The graphic below illustrates the blockchain technology process:
You might think about blockchain technology as a Google spreadsheet that is strongly encrypted and verified. Each entry on the document depends on a logical relationship to all its predecessors and is agreed upon by everyone in the network. Because everyone in a blockchain has access to the same digital ledger with the same information, there is continuous transparency and reconciliation. Nothing can be added to the ledger without the consent of everyone in the blockchain.
There is no centralized version that hackers can attack, and you don’t need a bank or other trusted third party to verify information and transactions. The chain is considered hack-proof, because it is stored across a network of computers. Nothing can change without the permission of all the participants. The records cannot be altered and are encrypted from one end to the other. Processing transactions with blockchain can be more time and cost-efficient. too. Manual tasks are reduced, audits and reporting are easier, and there’s no middleman to pay.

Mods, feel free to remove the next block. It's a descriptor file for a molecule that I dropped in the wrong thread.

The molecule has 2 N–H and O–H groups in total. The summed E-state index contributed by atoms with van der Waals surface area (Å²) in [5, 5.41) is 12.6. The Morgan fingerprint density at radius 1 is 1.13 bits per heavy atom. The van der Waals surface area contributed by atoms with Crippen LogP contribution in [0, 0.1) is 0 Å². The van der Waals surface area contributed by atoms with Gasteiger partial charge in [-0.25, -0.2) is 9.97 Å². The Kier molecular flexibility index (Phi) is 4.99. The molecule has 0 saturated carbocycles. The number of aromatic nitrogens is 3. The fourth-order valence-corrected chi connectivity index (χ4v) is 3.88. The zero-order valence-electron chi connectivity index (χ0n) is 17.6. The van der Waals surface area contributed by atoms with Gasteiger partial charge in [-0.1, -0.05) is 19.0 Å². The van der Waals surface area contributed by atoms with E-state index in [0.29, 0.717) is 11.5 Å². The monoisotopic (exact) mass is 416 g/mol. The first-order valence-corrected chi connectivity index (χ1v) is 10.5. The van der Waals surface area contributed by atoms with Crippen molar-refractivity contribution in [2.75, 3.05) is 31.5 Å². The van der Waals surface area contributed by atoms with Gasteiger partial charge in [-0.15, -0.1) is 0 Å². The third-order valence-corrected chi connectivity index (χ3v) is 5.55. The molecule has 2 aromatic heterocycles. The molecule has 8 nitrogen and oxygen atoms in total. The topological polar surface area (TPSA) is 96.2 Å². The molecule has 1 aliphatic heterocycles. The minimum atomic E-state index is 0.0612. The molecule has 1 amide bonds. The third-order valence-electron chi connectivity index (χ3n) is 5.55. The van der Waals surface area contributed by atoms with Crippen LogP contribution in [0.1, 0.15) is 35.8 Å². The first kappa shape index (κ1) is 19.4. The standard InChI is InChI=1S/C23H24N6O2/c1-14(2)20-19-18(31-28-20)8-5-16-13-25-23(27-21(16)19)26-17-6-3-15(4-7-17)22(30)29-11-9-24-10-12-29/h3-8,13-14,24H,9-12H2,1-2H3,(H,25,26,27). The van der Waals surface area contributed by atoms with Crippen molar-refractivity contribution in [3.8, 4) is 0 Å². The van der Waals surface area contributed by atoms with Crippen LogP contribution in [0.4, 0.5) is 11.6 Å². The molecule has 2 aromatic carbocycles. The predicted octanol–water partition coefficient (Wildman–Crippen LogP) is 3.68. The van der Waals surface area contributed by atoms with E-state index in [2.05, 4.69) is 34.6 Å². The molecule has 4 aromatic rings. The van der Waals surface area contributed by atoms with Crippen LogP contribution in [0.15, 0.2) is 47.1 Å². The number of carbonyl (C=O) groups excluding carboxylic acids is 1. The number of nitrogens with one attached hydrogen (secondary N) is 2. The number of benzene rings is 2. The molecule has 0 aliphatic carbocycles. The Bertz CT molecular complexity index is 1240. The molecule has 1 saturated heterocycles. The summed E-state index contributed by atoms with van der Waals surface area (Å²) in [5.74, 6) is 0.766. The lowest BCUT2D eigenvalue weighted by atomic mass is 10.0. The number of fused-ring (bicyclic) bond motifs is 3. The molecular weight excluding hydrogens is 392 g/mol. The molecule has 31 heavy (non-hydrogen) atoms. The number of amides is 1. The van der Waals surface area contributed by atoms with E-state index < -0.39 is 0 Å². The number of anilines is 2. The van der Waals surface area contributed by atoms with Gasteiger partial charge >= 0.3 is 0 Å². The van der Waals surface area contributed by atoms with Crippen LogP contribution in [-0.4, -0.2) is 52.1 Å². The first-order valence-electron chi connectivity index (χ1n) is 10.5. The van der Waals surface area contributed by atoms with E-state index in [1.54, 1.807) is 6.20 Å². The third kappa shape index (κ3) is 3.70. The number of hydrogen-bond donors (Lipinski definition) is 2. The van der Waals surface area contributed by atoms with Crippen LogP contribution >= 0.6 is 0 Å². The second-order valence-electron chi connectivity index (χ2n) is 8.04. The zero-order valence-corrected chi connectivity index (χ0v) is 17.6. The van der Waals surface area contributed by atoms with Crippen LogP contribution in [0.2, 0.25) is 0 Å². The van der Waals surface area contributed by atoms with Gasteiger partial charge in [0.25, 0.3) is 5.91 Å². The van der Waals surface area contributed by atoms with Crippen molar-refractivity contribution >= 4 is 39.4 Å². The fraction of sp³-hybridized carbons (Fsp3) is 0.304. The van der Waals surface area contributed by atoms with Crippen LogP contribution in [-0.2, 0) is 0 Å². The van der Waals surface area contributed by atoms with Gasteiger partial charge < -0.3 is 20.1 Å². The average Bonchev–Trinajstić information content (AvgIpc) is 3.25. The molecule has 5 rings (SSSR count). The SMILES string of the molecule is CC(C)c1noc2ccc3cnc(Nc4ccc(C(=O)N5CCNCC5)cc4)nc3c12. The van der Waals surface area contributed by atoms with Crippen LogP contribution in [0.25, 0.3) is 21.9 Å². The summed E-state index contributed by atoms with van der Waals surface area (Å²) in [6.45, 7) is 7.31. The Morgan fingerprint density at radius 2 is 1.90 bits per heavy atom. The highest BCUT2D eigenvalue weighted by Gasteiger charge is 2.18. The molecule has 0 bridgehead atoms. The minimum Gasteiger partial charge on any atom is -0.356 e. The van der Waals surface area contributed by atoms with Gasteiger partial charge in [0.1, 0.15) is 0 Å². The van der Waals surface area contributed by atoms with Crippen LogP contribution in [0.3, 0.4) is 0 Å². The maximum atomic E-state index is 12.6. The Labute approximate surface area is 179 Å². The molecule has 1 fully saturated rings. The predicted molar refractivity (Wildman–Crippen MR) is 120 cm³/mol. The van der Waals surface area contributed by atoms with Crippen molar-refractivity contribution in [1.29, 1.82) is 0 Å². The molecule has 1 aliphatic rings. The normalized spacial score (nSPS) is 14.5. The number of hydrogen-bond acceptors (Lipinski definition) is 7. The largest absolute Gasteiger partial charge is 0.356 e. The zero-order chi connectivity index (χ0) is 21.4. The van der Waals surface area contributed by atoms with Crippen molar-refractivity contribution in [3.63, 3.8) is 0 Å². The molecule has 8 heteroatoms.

How is Blockchain Used?
A major benefit of blockchain is the trust its members are able to share. Blockchain enables an ecosystem of shared data with no one player in charge. The principles of blockchain replace the trust that a third party would normally bring to the transaction. With blockchain, businesses no longer need the third party to introduce partners and guide the process. This allows business dealings to grow and evolve on their own without unnecessary fees and payments. The involved parties can track everything from complex shipping logistics to complicated telecommunications network transactions and widely distributed supply chain components.
Consider the supply chain that aggregates fruits and vegetables from all over the world, starting with the source farm or orchard and ending on your neighborhood grocery store shelves. With widespread suppliers and shipping logistics, it can be hard to trust every entity along the supply path. Blockchain builds that trust with its immutable transaction records and shared permission system. When a food item is recalled, distributors can use the block chain to trace a food step by step back to its specific source. It can allow a company to continue shipping other produce while cutting off the contaminated supply stream.
Drawbacks to Blockchain?
Certain processes are better suited to blockchain than others. Businesses that conduct extensive transactions such as financial and healthcare institutions have used blockchain to streamline and improve processing and record-keeping. There are some caveats to consider, however.